CCR_RGB_WEBThe European Society of Criminology Annual Conference was in Munster this year from 21-24 September.  CCR was well represented.  Bart Claes gave a paper on ‘How restorative justice practices in prison promote desistance from crime’.  Stephen Farrall was a keynote speaker responding to the plenary presentation of Manuel Eisner on developmental prevention, inervention and desistance and also presented his own paper on ‘The longterm impact of Thatcherism on crime and the criminal justice system’.  David Hayes’ paper was on ‘Penal excess and subjective impact: prospects for retributivism in modern penology’.  Dana Segev presented on ‘The pathways out of crime in England and Israel: comparative study of social structures and the dynamics of desistance’.  David Thompson spoke about ‘Moving on after getting out: support and accountability for sex offenders’ and also gave a further paper ‘Smoothing re-entry: multiple perspectives of the value of Circles of Support and Accountability’, with Terry Thomas (Leeds Beckett University).

The European Society of Criminology has commenced an oral history project, in which eminent European criminologists are interviewed on video (to be put on their website, and similar to the project of the American Society of Criminology).  Joanna Shapland was interviewed by Matthew Hall (University of Lincoln) as one of the first 13 criminologists to be interviewed for the project.  She also presented a paper on ‘Disengaging from peers in the process of desistance’ (with Anthony Bottoms), as well as chairing that session on ‘Desistance’.  She also chaired the Editorial and International Advisory Board meeting of the International Review of Victimology, held at the conference.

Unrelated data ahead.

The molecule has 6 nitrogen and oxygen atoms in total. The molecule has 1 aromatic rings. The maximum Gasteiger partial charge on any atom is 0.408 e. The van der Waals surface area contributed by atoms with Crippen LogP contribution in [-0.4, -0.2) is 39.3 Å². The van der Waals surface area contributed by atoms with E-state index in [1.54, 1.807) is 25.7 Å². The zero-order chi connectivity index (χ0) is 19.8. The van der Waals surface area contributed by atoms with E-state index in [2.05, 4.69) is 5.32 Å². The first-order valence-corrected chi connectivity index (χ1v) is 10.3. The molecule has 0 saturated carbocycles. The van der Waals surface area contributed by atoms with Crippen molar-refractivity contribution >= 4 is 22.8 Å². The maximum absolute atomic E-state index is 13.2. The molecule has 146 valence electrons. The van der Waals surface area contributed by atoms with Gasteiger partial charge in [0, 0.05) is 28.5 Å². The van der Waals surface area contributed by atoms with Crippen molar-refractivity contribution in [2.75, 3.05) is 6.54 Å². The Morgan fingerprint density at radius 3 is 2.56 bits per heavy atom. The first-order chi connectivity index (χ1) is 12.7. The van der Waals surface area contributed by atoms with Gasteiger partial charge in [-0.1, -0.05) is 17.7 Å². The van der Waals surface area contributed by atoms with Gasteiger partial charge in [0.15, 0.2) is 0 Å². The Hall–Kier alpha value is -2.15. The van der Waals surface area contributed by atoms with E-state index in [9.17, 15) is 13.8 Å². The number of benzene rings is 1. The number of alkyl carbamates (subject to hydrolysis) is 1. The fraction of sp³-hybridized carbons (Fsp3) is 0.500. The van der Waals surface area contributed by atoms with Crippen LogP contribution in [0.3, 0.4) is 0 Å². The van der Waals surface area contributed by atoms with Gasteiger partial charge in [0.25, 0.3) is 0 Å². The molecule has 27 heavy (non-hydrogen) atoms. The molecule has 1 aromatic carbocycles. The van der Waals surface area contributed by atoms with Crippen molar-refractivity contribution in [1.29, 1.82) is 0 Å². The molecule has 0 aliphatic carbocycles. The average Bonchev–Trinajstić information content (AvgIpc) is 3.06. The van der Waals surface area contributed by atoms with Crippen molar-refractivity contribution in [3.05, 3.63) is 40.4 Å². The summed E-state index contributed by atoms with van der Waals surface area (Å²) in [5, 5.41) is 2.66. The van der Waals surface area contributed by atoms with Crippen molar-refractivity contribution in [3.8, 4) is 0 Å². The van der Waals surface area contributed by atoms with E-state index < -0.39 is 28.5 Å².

The Sheffield Institute of Corporate and Commercial Law (SICCL): Foreign Relations and the Federal Reserve

_cfimg724669701306411492On 12th October 2016, we were pleased to welcome Professor David Zaring of the Wharton School at the University of Pennsylvania.

His lecture on ‘Foreign Relations and the American Federal Reserve’ (based on his recent paper) argued that the American Federal Reserve, in its foreign relations and by virtue of its unfettered independence, sometimes sets its monetary policy without considering American foreign policy and engages in international cooperation without reference to domestic institutions.

As a result, the core issue of foreign policy is being affected by a largely unsupervised agency – the Federal Reserve – thus creating a multiplicity of voices and some measure of uncertainty in American foreign policy.

Advocating reform of the Federal Reserve, the lecture outlined three possible solutions:

  1. Strengthening the executive branch of government by relocating matters of foreign monetary policy to a Trades Representative, duly appointed through Congress and answerable to the American President. This would however adversely affect the supervisory powers of the Federal Reserve.
  2. Strengthening the powers of Congress to control financial regulators albeit at the expense of dissipating the Federal Reserve’s independence.
  3. Requiring the Federal Reserves to supply Congress with testimony of its foreign policy at least twice a year to improve upon transparency whilst preserving independence. It was argued this measure would streamline foreign policy formation and communication.

Written by Kingsley Udofa, PhD candidate in the School of Law.